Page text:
Technically speaking, there isn’t anything wrong with the GT72’s touchpad. Its large, smooth surface accurately reads my finger’s movements and translates them into the exact on-screen action I intended to execute. Its physical buttons depress with a satisfying, tactile response. The pad’s boundaries are defined by a thin LED glow that nicely matches the backlight of the machine’s keyboard — but still, I don’t like it. It’s an issue of form versus function. While technically functional, visually appealing and objectively fine, the Dominator’s pad is impossible to locate by feel alone. It’s not just flush with the palm rest; its surface is the surface of the palm rest. I accidentally dragged my finger off of the touch surface on multiple occasions while using the Dominator, and it was frustrating every single time.
Display and audio
Large, gorgeous displays are the saving grace of most oversized gaming laptops, and the Dominator has never been an exception to that rule. The GT72’s screen is a strong LCD with few caveats. Sharp visuals and vibrant colors are the standard here. Games look great;Blu-ray discs are a joy to watch; and there’s very little to complain about. If I were to nitpick, I’d say that it loses contrast if you view it from harsh, impractically low angles, but that’s true of most displays.
The Dominator series has a history of offering great audio, and that tradition lives on with the GT72. Like its predecessors, this machine boasts Dynaudio speakers and, as always, they sound great. Loud, clear sound pumps from the laptop’s speaker bar. It’s among the best audio you can get on a laptop without plugging in a pair of headphones. The machine’s sound is augmented by Sound Blaster Cinema software as well, with distinct modes for gaming, music, cinema and voice. That said, you won’t need to touch it: The GT72’s equalizer pretty much manages itself.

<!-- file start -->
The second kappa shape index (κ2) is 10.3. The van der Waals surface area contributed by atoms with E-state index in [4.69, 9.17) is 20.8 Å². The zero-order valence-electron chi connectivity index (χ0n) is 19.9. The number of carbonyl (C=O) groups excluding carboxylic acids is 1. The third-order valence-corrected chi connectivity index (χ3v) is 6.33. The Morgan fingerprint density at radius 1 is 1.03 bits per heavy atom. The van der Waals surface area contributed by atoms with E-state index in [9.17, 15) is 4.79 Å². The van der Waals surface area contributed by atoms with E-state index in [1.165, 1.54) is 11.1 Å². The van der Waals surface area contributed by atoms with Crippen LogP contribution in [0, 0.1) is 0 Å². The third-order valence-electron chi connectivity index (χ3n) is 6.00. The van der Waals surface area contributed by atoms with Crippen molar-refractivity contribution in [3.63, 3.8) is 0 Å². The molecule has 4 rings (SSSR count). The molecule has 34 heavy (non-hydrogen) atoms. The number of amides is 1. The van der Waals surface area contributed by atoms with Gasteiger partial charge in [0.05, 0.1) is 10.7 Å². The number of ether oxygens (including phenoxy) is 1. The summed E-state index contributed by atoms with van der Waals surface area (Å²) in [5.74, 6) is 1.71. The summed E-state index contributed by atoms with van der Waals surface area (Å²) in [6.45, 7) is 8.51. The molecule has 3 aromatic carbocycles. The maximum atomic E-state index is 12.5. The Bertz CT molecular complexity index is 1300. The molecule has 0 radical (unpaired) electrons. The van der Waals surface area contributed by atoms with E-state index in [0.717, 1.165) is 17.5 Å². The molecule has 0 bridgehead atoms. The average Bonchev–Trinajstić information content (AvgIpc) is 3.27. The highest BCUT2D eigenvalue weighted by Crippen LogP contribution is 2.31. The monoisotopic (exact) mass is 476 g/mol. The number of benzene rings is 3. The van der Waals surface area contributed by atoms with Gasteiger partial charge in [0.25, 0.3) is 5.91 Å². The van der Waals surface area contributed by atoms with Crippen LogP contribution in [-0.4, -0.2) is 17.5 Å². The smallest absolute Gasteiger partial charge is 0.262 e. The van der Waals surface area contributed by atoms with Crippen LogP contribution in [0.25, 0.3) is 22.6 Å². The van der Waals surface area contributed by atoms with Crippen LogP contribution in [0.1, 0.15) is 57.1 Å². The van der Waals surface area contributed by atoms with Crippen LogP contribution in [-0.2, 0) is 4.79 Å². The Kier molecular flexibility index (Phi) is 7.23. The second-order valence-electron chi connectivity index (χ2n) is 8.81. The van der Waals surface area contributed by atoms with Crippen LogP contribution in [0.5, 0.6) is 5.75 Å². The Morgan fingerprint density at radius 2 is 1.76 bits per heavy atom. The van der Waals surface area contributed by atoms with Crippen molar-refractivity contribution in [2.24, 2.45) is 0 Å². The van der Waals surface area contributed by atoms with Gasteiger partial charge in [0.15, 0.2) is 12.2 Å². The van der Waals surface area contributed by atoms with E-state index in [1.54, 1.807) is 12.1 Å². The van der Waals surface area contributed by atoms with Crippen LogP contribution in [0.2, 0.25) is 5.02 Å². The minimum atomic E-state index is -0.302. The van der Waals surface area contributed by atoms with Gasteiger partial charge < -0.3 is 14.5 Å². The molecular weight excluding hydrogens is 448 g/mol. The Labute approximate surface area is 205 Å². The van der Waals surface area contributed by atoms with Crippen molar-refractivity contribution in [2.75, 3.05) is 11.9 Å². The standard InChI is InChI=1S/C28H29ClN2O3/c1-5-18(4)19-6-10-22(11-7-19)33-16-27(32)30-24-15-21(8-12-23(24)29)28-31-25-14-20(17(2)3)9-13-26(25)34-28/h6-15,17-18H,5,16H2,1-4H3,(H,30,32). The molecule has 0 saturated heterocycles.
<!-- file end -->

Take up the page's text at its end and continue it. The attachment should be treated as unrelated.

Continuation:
Performance and battery life
|PCMARK7||PCMARK VANTAGE||3DMARK06||3DMARK11||ATTO (TOP DISK SPEEDS)|
|GT72 Dominator (2.5GHz Core i7-4710HQ CPU, NVIDIA GTX 980M 8GB)||6,319||21,593||29,707||E13,867 / P10,734 / X4,203||533 MB/s (reads); 323 MB/s (writes)|
|ASUS ROG G751 (2.5GHz Core i7-4710HQ CPU, NVIDIA GTX 980M 4GB)||6,191||23,861||29,752||E14,516 / P11,304 / X4,304||1.06 GB/s (reads); 775 MB/s (writes)|
|GT70 Dominator (2.7GHz Core i7-4800MQ CPU, NVIDIA GTX 880M 8GB)||6,308||23,431||27,775||E11,433 / P8,344 / X2,877||1.4 GB/s (reads); 498 MB/s (writes)|
|Razer Blade 14-inch (2.2GHz Core i7-4702HQ, NVIDIA GTX 870M 3GB)||5,664||19,994||24,255||E9,533 / P6,541 / X2,236||542 MB/s (reads); 257 MB/s (writes)|
|MSI GS60 Ghost (2.4GHz Core i7-4700HQ, NVIDIA GTX 860M 2GB)||5,909||22,602||22,898||E7,908, / P5,152 / X1,519||537 MB/s (reads); 495 MB/s (writes)|
|Alienware 14 (2.4GHz Core i7-4700MQ, NVIDIA GTX 765M 2GB)||5,310||21,502||20,868||E6,529 / P4,211||507 MB/s (reads); 418 MB/s (writes)|
|Alienware 17 (2.7GHz Core i7-4800MQ, NVIDIA GeForce GTX 780M 4GB)||5,647||22,114||27,137||E10,638 / P7,246||509 MB/s (reads); 420 MB/s (writes)|
So far, we’ve seen that the GT72 has stayed consistent with every other machine that bears the name “Dominator”: It has great audio chops, a comfortable keyboard, solid build quality and a screen worthy of almost any media you’d want to watch on it. Is it ridiculously powerful, too? Of course it is.